Author: William Bowe

William Bowe is a Perth-based election analyst and occasional teacher of political science. His blog, The Poll Bludger, has existed in one form or another since 2004, and is one of the most heavily trafficked websites on Australian politics.

1,521 comments on “Election minus one day”

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  1. Do not forget the only people who remember Hawke are the aging baby boomers…and they are normally the Liberal type voters. His life will mean nothing to the general public except hardened Labor supporters.

    The Baby Boomers who will remember him will at their age be mostly Liberal voters.
    Using Hawke as an election prop will not only seems distasteful to some, but seem totally irrelevant to the majority of the swinging voter public, of the younger generations.

  2. On the other hand Salk, this will also remind people that Labor are the ones that introduced things like Medicare and the Liberals have consistently opposed many reforms introduce by Labor, including Medicare. That includes a lot of ageing and swinging baby boomers.

    Edit: not just opposed but consistently tried to white ant and wind back in every electoral cycle.

    And don’t underestimate the ability of young people to network and to discuss complex issues. There’s going a lot of chatter in the community at all ages and some of it will be about the fact that Labor does better governance whereas the Liberals oppose and wreck.

  3. Btw, William. I remember reading only yesterday an analysis of seat polls that showed a significant bias to Liberal. Was that by you?

  4. Salk,

    You are missing the point. The news coverage today is all about Bob Hawke.

    Any last minute “dirt” that News Corp have on Labor (and they have form in this department) will be completely subsumed in the coverage of the life and times of Robert Hawke.

    The election campaign is effectively over. How that translates to who wins we will see tomorrow night, but with the polls frozen at around 51:49 ALP, they are well and truly the favourites for form government, even if it is by a bare margin.

  5. Also, I want to plug William’s Donation Drive.

    I give a monthly donation, and consider it excellent value for money. Good psephological analysis requires a lot of time and money, and the main stream media is in no way providing this service.

    The crowd-sourced PB hive mind also produces some excellent analysis, with a special shout out to BK and his morning round-up!

    Viewing cartoon corner is the highlight of my morning.

  6. I really like this evidence-based approach to understanding how climate change affects people’s health:

    Labor commits $15m for National Health and Climate Centre at UNSW

    The Centre will be the first in Australia to deliver a national response to the impact of climate change on health:


  7. Sorry for the cross post from the previous thread but

    Last night I received an automated call from Zed Seselja on my mobile phone. He hoped that he could count on my support. I’ve never received such a call before – leads me to question if they are worried about the potential of losing that senate seat but surely not?

    Wishing everyone well! While I’m not certain what the result will be I remain hopeful of a Labor victory.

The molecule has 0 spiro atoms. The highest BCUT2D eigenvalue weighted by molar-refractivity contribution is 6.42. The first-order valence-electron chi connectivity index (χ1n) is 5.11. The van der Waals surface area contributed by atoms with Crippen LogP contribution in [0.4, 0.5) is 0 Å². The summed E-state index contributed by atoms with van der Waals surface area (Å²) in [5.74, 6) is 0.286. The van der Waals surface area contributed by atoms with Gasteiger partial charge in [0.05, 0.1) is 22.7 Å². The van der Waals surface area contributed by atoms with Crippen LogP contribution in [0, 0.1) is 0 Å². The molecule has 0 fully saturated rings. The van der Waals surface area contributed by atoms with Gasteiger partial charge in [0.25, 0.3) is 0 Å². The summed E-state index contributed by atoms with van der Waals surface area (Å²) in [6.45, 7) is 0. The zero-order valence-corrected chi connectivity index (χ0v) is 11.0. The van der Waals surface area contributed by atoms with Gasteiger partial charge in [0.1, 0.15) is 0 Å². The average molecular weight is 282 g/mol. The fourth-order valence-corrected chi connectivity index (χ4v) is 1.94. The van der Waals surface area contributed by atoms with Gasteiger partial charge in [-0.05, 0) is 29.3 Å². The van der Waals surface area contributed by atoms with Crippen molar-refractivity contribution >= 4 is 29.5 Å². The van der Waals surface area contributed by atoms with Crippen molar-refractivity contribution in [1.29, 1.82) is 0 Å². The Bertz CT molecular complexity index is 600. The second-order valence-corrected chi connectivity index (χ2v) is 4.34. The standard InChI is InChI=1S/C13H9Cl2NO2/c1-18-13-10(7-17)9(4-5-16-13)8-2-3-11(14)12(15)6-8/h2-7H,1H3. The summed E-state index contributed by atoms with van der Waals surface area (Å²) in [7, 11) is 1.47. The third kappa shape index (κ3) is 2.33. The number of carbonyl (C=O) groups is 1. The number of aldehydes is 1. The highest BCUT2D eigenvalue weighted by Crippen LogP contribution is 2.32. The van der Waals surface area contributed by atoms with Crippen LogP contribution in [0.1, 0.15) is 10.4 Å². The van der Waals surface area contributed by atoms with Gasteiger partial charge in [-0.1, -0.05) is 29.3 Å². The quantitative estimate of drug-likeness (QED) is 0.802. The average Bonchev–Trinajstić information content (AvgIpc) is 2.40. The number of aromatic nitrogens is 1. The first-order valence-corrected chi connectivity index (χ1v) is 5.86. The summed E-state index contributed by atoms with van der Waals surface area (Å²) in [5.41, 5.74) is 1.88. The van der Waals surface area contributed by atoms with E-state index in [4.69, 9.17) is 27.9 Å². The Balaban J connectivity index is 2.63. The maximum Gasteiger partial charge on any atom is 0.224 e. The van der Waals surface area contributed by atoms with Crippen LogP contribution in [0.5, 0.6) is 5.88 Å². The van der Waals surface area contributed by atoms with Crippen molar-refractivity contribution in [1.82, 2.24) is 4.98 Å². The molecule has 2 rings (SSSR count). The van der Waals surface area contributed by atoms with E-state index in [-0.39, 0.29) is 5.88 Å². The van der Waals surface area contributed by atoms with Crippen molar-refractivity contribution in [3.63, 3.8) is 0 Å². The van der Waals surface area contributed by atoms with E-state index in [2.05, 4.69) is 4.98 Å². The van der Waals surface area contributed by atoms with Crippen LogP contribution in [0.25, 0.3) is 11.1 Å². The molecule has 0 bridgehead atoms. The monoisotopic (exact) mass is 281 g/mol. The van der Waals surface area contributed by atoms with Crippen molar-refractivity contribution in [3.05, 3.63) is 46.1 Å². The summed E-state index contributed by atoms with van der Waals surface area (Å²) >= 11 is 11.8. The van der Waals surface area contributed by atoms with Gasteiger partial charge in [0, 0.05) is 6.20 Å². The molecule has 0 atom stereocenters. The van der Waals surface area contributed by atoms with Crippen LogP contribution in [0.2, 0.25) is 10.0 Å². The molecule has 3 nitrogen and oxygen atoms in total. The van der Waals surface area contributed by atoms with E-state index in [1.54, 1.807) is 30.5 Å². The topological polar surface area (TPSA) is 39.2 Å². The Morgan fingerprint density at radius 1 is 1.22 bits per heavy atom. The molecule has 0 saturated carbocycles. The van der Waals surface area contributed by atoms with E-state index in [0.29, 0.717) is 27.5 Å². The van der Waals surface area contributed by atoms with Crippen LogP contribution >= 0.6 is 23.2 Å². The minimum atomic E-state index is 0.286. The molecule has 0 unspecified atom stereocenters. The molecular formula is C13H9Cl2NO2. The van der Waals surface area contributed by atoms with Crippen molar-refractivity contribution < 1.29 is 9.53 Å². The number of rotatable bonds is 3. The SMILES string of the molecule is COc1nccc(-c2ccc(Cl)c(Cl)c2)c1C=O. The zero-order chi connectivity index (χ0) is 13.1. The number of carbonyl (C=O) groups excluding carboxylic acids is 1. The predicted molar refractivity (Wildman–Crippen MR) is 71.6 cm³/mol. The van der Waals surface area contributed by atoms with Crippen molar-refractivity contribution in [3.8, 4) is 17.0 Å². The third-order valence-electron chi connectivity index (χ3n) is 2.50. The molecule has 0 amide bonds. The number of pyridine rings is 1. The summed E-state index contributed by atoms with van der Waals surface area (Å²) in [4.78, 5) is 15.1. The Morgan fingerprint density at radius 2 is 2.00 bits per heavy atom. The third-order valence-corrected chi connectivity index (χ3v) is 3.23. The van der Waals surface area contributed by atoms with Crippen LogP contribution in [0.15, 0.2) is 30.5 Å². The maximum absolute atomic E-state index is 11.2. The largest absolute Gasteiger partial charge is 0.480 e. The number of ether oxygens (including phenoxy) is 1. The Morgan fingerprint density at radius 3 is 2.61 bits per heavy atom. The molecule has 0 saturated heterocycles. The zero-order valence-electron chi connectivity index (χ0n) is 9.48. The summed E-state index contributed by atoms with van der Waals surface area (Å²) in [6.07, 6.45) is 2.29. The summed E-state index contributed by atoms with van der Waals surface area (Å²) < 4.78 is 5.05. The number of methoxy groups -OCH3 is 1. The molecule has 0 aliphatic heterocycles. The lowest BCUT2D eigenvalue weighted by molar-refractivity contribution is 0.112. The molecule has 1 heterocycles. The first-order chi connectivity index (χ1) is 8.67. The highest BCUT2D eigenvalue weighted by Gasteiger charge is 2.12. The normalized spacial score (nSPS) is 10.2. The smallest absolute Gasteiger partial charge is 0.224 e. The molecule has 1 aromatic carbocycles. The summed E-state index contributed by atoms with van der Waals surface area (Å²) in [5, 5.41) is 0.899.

8. Itep and Lynchpin,

    Like you I have some hope. Also Kevin Bonham – wish I had saved the tweet – says this is different from 1998, where Howard one the election on seats, but lost the popular vote.

    KB says that in 1998 there was still a strong residual Liberal vote from the 1996 election. In this election he thinks that Labor is more favoured with the undecided voters.

  9. From Alice Workman -Scott Morrison at the National Press Club yesterday:

    "I will burn for you everyday, every single day, so you can achieve your ambitions, your aspirations, your desires," Scott Morrison, NPC. "The hunger for Australia and achieving the aspirations of Australia – it is burning deep within me."— Alice Workman (@workmanalice) May 16, 2019

    What does that even mean???

  10. Also, has anyone seen poll herding of this magnitude in Australia before:

    14 national polls in a row have now had 2PPs in the rage 51-52 2PP. This isn't supposed to happen; they'd better have this right.— Kevin Bonham (@kevinbonham) May 15, 2019

  11. Douglas and Milko says:

    Friday, May 17, 2019 at 4:45 am
    From Alice Workman -Scott Morrison at the National Press Club yesterday:

    “I will burn for you everyday, every single day, so you can achieve your ambitions, your aspirations, your desires,” Scott Morrison, NPC. “The hunger for Australia and achieving the aspirations of Australia – it is burning deep within me.”— Alice Workman (@workmanalice) May 16, 2019

    What does that even mean???

    With all that hunger and inner burning I think it means he has hung out too often at his happy clapper church.

  12. One more sleep!

    Well, 2 more for me, but that means I wake up about 3pm Oz time on Saturday.

    Now realise we need to do our own democracy sausage. Not too much trouble – Germany being the home of the sausage / wurst. But which one to choose?

  13. Front pages were posted last night also.

    I have a picture of Mr. R.J. Hawke prominently in my lounge room. He opened a local Aged Care Facility here in Newcastle many years ago and was photographed with Aunty Eileen.

    A treasured photograph. 😢

    For Douglas & Milko — C’est Si Bon et bonne chance ❗

  14. “I will burn for you everyday, every single day, so you can achieve your ambitions, your aspirations, your desires,” Scott Morrison, NPC. “The hunger for Australia and achieving the aspirations of Australia – it is burning deep within me.”

    What does that even mean???